July 12, (THEWILL) – Having last lost in 2018 and being denied a place in the World Cup of that year, Italy ended England’s hopes of bringing home a trophy after a 55-year wait with penalty kicks as they came from behind to defeat the home side at Wembley to close out Euro 2020.
Penalty kicks from a tension-soaked cast of players saw the Azzurris lose kicks taken by Andrea Belotti and Jorginho. What gave the result to the Italians however was that substitute Marcus Rashford hit the post while Italian keeper Gianluigi Donnarumma denied another substitute Jadon Sancho.
The final penalty that determined the result was a decisive kick from Arsenal’s Bukayo Saka that Donnarumma stopped as well to give Roberto Mancini’s side a 3-2 triumph after the game had ended 1-1 following extra time of the game.
The contradiction is that England took the upper hand early in the final as Luke Shaw got England off to a flying start in just one minute and 56 seconds when he coolly netted his first goal for his country. The goal was the quickest strike in European Championship history.
As a goal in the final, it is something straight off the training ground and a pleasure to rewatch. The flow of the ball that led to it fully justified coach Southgate’s decision to return to a back three formation for the final. It was the returning Kieran Trippier who crossed for his fellow wing back Shaw to arrive late and steer beyond Donnarumma to break the deadlock.
Furthermore, Southgate’s decision to use their wide players was a key feature of their attack in the first half played a role in keeping England competitively matched with the Italians. The English defence endeavoured to frustrate the Azzurri forwards and nullified their attempts to play through the lines to keep their lead.
The domination of possession belonged to Italy and having endured a tight first half, the Roberto Mancini-led side stepped it up after the break. In that very tactical second, an energetic Federico Chiesa was a player that was impossible to get a grapple on and was a threat throughout. The same could be said of Lorenzo Insigne, who was a potent force.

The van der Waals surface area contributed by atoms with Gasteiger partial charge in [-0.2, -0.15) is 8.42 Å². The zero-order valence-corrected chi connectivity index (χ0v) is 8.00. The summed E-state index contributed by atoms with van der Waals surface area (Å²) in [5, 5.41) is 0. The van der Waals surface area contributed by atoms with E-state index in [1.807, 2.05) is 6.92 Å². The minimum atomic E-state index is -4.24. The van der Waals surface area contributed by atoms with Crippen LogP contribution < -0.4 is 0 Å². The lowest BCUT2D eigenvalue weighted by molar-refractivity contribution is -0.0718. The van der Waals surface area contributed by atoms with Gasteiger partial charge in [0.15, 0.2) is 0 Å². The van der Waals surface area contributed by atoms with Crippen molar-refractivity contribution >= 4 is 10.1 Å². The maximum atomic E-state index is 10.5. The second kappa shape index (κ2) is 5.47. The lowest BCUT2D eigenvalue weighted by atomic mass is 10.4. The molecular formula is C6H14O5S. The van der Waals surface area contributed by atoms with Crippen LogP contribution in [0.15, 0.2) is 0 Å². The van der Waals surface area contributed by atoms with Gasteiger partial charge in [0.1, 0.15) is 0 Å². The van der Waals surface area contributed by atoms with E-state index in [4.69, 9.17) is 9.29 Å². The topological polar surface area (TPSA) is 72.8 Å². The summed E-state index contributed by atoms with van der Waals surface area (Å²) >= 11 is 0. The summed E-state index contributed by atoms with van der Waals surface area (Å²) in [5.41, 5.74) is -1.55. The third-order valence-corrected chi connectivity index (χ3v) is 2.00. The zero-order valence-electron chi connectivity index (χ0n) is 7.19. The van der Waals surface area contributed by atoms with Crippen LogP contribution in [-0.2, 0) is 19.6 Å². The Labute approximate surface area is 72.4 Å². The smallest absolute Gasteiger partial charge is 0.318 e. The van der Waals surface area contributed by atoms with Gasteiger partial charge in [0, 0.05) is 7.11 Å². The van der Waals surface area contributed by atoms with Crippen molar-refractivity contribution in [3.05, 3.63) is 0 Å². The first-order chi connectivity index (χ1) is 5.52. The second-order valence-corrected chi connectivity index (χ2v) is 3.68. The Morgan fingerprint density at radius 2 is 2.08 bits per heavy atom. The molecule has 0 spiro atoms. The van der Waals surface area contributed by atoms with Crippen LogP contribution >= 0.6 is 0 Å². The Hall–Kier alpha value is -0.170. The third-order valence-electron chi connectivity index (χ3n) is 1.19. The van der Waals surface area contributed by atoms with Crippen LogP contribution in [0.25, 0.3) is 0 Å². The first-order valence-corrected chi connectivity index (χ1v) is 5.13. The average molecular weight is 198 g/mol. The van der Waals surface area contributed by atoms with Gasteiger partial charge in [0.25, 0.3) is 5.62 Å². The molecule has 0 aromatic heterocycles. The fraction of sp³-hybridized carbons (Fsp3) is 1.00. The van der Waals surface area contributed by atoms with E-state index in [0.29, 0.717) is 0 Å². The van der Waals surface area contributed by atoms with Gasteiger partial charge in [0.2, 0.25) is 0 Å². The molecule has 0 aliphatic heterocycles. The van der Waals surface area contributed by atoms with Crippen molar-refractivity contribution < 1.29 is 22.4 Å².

They pressed the England keeper Jordan Pickford into making crucial saves and he was up to the challenge every time. He denied Chiesa from equalising and stopped Insigne’s attempt at goal as well. However, the constant pressure from the Italians led to a 67th minute equaliser.
A corner from the right side of the pitch was not dealt with defensively by Southgate’s side allowing Leonardo Bonucci to sweep in and score after a little goal mouth scramble that followed from Pickford tipping Marco Verratti’s header on to the post.
There were some more chances for both sides to add to the score but with the match tied at one goal apiece, extra time was needed to find a winner. Both coaches made some substitutions to bring in fresh legs into contention and tip the scales in their favour on the penalty kicks that were almost certain to follow with no more goals at hand.
Those substitutes ultimately failed Southgate as the only two of the five penalties the English team managed to put in were from the two Harrys who began the game: Kane and Maguire. The other three, from substitutes Marcus Rashford, Jadon Sancho and Bukayo Saka, were all lost.
The penalties finished the game 3-2 after the kicks in Italy’s favour and the Italian fans burst in wild celebrations, joining the ecstatic players and their coach to dance in victory while the bitter tears of loss stung the eyes of English players and the majority of those packed into the Wembley Stadium.
It was another unfortunate end for them with a history full of chapters where penalties have ended the hopes and dreams of the nation of football lovers. But because this was the furthest they have gone in a tournament, it will probably be one of the most painful of them all. Yet, they must now pick up the positives, of which there are many, and build on that for the World Cup next year November.
However, for the victors, their unbeaten run stretches to 34 matches and they have closed out a remarkable run with the final win grown on tactical input and street smartness that got them back on level terms and won on penalties.
The work that Mancini has done since taking over after the disaster that was 2014, when they failed to reach the World Cup in Russia, is enough for him to bask in the glory of leading his country to their second ever European Championship title.